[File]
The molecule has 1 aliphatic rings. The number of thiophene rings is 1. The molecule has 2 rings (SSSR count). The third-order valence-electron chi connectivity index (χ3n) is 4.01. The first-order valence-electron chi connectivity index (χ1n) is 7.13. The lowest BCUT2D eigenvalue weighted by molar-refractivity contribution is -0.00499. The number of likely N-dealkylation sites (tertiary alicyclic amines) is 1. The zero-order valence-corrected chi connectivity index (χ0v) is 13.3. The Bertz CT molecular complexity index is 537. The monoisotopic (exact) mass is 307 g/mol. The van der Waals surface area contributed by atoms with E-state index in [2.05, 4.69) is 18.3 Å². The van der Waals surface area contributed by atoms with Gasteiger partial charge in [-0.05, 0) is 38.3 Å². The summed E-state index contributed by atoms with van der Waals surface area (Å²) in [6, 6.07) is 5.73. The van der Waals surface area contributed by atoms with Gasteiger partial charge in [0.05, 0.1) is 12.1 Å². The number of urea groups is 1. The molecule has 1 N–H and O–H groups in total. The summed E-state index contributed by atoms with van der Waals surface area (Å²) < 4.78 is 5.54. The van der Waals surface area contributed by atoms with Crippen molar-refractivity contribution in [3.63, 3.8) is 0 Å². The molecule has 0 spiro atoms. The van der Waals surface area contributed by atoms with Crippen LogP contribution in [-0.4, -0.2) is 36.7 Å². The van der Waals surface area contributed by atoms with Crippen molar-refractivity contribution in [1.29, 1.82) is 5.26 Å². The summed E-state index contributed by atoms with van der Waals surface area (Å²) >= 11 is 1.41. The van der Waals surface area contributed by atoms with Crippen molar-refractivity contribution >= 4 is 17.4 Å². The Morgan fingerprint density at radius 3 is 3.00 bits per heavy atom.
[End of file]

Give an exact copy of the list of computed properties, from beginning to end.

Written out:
The molecule has 1 aliphatic rings. The number of thiophene rings is 1. The molecule has 2 rings (SSSR count). The third-order valence-electron chi connectivity index (χ3n) is 4.01. The first-order valence-electron chi connectivity index (χ1n) is 7.13. The lowest BCUT2D eigenvalue weighted by molar-refractivity contribution is -0.00499. The number of likely N-dealkylation sites (tertiary alicyclic amines) is 1. The zero-order valence-corrected chi connectivity index (χ0v) is 13.3. The Bertz CT molecular complexity index is 537. The monoisotopic (exact) mass is 307 g/mol. The van der Waals surface area contributed by atoms with E-state index in [2.05, 4.69) is 18.3 Å². The van der Waals surface area contributed by atoms with Gasteiger partial charge in [-0.05, 0) is 38.3 Å². The summed E-state index contributed by atoms with van der Waals surface area (Å²) in [6, 6.07) is 5.73. The van der Waals surface area contributed by atoms with Gasteiger partial charge in [0.05, 0.1) is 12.1 Å². The number of urea groups is 1. The molecule has 1 N–H and O–H groups in total. The summed E-state index contributed by atoms with van der Waals surface area (Å²) < 4.78 is 5.54. The van der Waals surface area contributed by atoms with Crippen molar-refractivity contribution in [3.63, 3.8) is 0 Å². The molecule has 0 spiro atoms. The van der Waals surface area contributed by atoms with Crippen LogP contribution in [-0.4, -0.2) is 36.7 Å². The van der Waals surface area contributed by atoms with Crippen molar-refractivity contribution in [1.29, 1.82) is 5.26 Å². The summed E-state index contributed by atoms with van der Waals surface area (Å²) >= 11 is 1.41. The van der Waals surface area contributed by atoms with Crippen molar-refractivity contribution >= 4 is 17.4 Å². The Morgan fingerprint density at radius 3 is 3.00 bits per heavy atom.